With revenue recognition standards changing, FASB provides new resources

Accounting image
The new revenue recognition standard is the first of several accounting standard changes to take effect in the coming years. It will impact public organizations this year.

The Financial Accounting Standards Board has spun up a new webpage to help companies prepare for a suite of changes to accounting standards that are set to go into effect in the coming years.

First among them is the revenue recognition standard, which, for public organizations, should be used for interim reporting periods within annual reporting beginning Dec. 15 of this year. According to the FASB rule, nonpublic organizations have an additional two years from that deadline to being applying the standard to interim reporting periods within annual reporting.

In addition to the online resources, which include implementation guides, links to resource groups and contacts that can field technical questions, FASB issued a video outlining their outreach to companies preparing for the transition.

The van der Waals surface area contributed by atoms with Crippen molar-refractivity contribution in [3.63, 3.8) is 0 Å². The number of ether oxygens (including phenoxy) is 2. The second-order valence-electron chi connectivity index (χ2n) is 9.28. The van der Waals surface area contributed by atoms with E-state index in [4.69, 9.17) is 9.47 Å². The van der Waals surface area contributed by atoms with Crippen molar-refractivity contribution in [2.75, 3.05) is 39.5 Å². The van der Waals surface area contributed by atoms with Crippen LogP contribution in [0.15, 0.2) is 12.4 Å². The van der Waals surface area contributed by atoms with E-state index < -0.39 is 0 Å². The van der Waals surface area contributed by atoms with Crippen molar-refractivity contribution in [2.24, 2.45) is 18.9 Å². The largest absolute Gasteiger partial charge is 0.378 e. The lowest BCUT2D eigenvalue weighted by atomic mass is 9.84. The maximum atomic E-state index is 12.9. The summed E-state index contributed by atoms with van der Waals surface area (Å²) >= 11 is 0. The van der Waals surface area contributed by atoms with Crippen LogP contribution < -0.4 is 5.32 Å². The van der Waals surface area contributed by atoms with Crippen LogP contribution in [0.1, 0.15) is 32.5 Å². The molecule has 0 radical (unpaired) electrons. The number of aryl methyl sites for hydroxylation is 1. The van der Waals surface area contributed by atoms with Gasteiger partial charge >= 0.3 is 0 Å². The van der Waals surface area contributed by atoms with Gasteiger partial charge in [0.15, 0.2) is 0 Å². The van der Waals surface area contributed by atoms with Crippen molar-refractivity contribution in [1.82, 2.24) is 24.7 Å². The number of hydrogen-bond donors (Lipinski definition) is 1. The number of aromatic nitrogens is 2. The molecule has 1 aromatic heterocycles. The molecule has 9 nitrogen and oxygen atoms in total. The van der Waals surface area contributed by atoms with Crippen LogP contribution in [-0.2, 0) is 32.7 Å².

New revenue recognition standards are expected to have a significant impact on how companies disclose what they earn. It’s an issue that even companies with massive accounting departments grapple with.

A letter dated June 19 but only made public this week from Walmart CFO M. Brett Biggs to the Securities and Exchange Commission indicated that the SEC had asked for more detail on how the company accounts for revenue from third-party sales.

In the letter, Walmart said “we are the agent and the third party is the principal in these transactions.” As such, the current rules only require Walmart to present that revenue in net sales in the company’s Consolidated Statements of Income.

But MarketWatch notes that could change when the new revenue recognition rules take effect. “Walmart could boost its top line, and its cost of sales, if it determines some third-party sales should be presented on a gross basis instead,” reports MarketWatch.

In addition to third-party sales, an area of Walmart’s business called “breakage revenue,” or the unredeemed portion of Walmart’s own gift cards, could also be impacted by the new revenue rules.

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